Quote: "When I read your initial question, TuxfordC, I was glad to hear the answer to an itch at the back of mind - how some mercurial barometers can be recorded without any attached thermometer."
Barometers were around for a while before folk started thinking about temperature corrections. There another factor too.
We/they are supposed to be reading the height of a column of mercury that indicates the pressure of the air. At the bottom of every
practical barometer is a reservoir that stores the mercury that's not in the 30 inch tube. As the height of the tube column
varies, so does the height of the mercury in the reservoir. The Fortin pattern barometers make allowance for this by making the
reservoir partly of leather which can be squeezed by an adjusting screw to vary the height of mercury in the reservoir. There is
a fixed marker pointer, once made of ivory, and the observer has to adjust the reservoir until the marker is just touching the surface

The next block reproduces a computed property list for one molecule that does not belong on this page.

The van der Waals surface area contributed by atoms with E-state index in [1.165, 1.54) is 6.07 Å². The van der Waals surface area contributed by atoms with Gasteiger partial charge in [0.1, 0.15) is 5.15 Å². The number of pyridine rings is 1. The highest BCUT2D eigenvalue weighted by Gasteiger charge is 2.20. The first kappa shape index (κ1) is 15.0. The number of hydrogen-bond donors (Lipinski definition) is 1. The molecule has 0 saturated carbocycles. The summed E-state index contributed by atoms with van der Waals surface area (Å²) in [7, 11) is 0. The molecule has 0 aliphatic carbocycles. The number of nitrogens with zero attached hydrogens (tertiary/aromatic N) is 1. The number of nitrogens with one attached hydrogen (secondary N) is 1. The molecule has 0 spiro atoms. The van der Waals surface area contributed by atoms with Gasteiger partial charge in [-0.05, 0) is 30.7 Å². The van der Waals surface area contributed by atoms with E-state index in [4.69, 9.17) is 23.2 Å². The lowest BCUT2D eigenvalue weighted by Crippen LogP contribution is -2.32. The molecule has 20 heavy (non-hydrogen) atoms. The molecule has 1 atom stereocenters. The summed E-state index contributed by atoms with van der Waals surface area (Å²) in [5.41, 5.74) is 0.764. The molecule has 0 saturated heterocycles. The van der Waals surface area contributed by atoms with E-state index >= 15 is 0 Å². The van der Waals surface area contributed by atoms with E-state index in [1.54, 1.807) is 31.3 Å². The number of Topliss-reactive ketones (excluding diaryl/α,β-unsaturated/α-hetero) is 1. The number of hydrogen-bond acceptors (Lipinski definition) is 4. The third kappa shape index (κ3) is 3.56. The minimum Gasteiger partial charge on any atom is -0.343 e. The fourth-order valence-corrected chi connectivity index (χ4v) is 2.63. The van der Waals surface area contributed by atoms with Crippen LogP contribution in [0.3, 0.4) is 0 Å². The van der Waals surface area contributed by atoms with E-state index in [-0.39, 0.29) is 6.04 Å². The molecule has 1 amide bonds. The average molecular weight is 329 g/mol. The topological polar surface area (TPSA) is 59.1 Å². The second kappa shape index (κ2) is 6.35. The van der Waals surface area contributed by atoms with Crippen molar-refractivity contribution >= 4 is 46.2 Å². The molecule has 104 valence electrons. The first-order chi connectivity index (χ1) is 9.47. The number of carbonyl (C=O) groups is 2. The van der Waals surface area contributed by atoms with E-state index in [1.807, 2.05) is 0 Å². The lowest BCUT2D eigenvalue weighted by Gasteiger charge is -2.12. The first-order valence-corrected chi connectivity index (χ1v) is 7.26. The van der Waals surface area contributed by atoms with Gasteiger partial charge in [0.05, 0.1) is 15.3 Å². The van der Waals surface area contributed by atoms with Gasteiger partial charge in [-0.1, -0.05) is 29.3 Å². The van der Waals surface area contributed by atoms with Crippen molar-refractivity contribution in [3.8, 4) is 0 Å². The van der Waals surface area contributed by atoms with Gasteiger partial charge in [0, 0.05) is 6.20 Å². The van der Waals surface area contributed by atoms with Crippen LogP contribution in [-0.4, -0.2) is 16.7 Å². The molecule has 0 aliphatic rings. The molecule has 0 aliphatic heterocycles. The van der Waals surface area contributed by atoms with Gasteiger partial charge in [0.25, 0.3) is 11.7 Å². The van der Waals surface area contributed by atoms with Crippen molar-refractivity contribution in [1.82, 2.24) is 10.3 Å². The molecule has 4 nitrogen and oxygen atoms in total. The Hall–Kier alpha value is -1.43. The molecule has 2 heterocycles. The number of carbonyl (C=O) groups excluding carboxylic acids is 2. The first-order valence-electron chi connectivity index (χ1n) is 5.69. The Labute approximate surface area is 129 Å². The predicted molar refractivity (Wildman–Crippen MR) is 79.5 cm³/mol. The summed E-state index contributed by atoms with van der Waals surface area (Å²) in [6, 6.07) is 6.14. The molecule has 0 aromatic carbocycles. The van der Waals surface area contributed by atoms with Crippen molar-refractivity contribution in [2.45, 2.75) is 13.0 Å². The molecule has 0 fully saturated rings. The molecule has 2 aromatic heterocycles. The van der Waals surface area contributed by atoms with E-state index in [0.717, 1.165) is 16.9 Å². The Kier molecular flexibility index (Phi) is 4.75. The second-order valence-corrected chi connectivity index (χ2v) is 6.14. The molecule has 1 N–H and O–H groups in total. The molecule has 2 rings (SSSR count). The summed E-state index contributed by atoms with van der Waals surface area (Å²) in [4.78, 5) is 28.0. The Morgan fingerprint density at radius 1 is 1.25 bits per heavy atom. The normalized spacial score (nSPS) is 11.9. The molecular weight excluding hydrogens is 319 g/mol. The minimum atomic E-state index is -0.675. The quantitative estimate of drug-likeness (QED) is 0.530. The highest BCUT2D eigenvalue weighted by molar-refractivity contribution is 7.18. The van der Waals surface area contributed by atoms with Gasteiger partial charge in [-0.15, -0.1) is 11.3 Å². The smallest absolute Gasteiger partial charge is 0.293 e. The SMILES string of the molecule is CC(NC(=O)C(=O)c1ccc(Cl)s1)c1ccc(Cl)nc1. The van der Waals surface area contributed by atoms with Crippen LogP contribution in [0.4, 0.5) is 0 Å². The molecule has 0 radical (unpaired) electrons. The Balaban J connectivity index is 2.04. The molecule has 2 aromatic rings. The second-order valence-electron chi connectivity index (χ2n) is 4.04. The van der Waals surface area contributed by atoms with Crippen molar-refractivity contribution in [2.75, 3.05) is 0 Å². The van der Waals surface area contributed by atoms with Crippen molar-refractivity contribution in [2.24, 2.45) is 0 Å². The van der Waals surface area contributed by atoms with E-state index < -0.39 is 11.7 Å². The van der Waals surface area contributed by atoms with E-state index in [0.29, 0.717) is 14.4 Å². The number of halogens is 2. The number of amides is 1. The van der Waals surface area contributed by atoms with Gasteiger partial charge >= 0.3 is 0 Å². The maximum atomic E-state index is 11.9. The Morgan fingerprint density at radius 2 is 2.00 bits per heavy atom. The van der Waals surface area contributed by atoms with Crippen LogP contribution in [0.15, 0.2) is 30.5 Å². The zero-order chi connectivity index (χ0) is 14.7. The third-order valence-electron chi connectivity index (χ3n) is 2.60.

of reservoir mercury. Then, the reading at the top of the column is correctly showing the height of that column and hence the pressure.
I found it hard to enough to correctly adjust the pointer when on stable Mother Earth (according to my Tutor) so can imagine the
difficultly of using a Fortin pattern on a pitching and rolling vessel. Perhaps they did not? Certainly barometers are mounted in
gymbals, even on land, but the only ones I have read at sea were aneroid pattern relying on an accurate metal vacuum box rather
than a column of mercury.
PS Thankfully they used mercury instead of water. A water barometer is about 30 feet.One could be taking baro' readings up in the tops'ls.